If you like happy blog posts, please skip this one, okay? …
…Today at 5:30 PM I’m posting an article at Christianity 201 from John Richardson, who blogged for years as The Ugley Vicar. That’s not a typo for Ugly, it’s a place in the UK. The article was quite long, so I’m running about 40% of it.
The way it works is that, like Thinking Out Loud, with C201 I give myself permission to go back a year and instead of repeats (like we do here) I simply go back to writers we used before to see what they’ve written anything lately that fits the C201 style. So right now, any repeat pictures or articles or sources there or here have to relate to October. (At C201, some writers who fit really well fall under a six month rule instead, and I now have a regular writer who has been featured every Wednesday for the past year.)
So I was back in October 2013, and I found the post in question, and then linked for an update and thought the one I was seeing was from March of this year, though it was actually from 2014. Anyway, I liked the content and did the necessary formatting. But something about the post haunted me. I couldn’t get past the three rather serious spelling errors in the title:
Christrian Csomology; Incarnarion and ‘Evil’
Christian Cosmology; Incarnation and ‘Evil’
Hmmm. In the comments section, someone named Father Ron asked “What, on earth, does this title mean?” The reply was:
In answer to your question, I point you here:
Pray for the Ugley Vicar
Let all of us pray for John at this time.
The link went to a sad update from Richardson which contained so many spelling errors as to make the headline above look skillfully edited.
A very short online search led me to the information I had already assumed, a mass on the brain from which John did not recover.
…I think the thing that bothered me the most about this — and death isn’t exactly something new that was invented yesterday — was when I looked at the last things John had posted on his Twitter feed:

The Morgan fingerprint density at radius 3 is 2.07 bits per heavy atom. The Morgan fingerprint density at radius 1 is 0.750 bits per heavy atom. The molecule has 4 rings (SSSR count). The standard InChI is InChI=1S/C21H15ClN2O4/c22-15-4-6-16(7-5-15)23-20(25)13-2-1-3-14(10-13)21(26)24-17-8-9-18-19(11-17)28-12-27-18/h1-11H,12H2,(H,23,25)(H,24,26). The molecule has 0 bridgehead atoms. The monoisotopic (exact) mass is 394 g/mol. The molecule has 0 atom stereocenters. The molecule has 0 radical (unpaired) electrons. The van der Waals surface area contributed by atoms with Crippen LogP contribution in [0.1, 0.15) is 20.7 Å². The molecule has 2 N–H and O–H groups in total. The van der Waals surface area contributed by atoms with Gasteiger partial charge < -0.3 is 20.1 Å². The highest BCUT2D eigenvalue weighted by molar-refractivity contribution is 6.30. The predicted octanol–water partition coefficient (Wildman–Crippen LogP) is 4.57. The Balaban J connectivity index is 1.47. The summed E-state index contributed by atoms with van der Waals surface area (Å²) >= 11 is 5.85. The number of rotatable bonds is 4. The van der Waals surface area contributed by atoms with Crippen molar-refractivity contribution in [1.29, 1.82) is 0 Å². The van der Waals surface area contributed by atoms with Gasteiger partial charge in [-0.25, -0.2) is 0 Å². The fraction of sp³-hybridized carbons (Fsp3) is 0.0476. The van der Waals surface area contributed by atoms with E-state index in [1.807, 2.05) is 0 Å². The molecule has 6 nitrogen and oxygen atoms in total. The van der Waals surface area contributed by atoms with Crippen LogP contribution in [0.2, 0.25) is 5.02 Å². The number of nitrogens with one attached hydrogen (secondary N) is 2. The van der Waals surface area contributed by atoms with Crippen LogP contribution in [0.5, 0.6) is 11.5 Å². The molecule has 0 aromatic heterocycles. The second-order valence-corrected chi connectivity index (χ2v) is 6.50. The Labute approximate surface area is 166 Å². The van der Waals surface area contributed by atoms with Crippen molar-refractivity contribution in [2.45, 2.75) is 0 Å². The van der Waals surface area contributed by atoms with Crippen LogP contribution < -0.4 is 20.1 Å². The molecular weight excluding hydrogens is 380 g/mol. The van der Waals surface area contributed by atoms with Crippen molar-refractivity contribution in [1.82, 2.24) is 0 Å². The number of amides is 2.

- OK, so I can’t remember the bit in “Journey Into Life” where it says, “and your life will work out OK.”
- Either there’s more than one “Valley of the Shadow of death”. Or, “We’re LOST!”
- Am I going mad? Or did the cat not just say, “You’re in my spot.” Certainly she thought it – nothing new there.
- Off fora brain scan
- Wqiting to hqvew my canula tk
- And my spolling’s gonw to pitt.
- Off to speqk qbout evangeliSm. Being driven. Pray I zpeak clearly.
I wonder how that speaking engagement went.
I can’t imagine having enough clarity to want to write, ‘And now my spelling’s gone to pot;’ and yet not be able to type the words clearly.
I have no idea what the second post in the above list means. Any suggestions?
Life is short sometimes.
As Christians, we do not sorrow as those who have no hope. Still, the death process can be long, or agonizing, or painful, or debilitating. For most of us who have faith in the promise of resurrection, it’s not death that is the issue, but the process by which we get there.
(I really hope there are no typos in this piece…)
John was right. There is no promise that “your life will work out okay.” But there are far greater promises to those who put their trust in Christ alone.
- The scripture reference allusion is to I Thess. 4: 13-14
- My wife suggests there is another issue at play here which has to do with the difficulty of taking down social media after someone has died. Today, I am very thankful that the article we’re using at C201 was available, but you could make a different argument for the Twitter feed.
- The C201 post is now available; click here to read.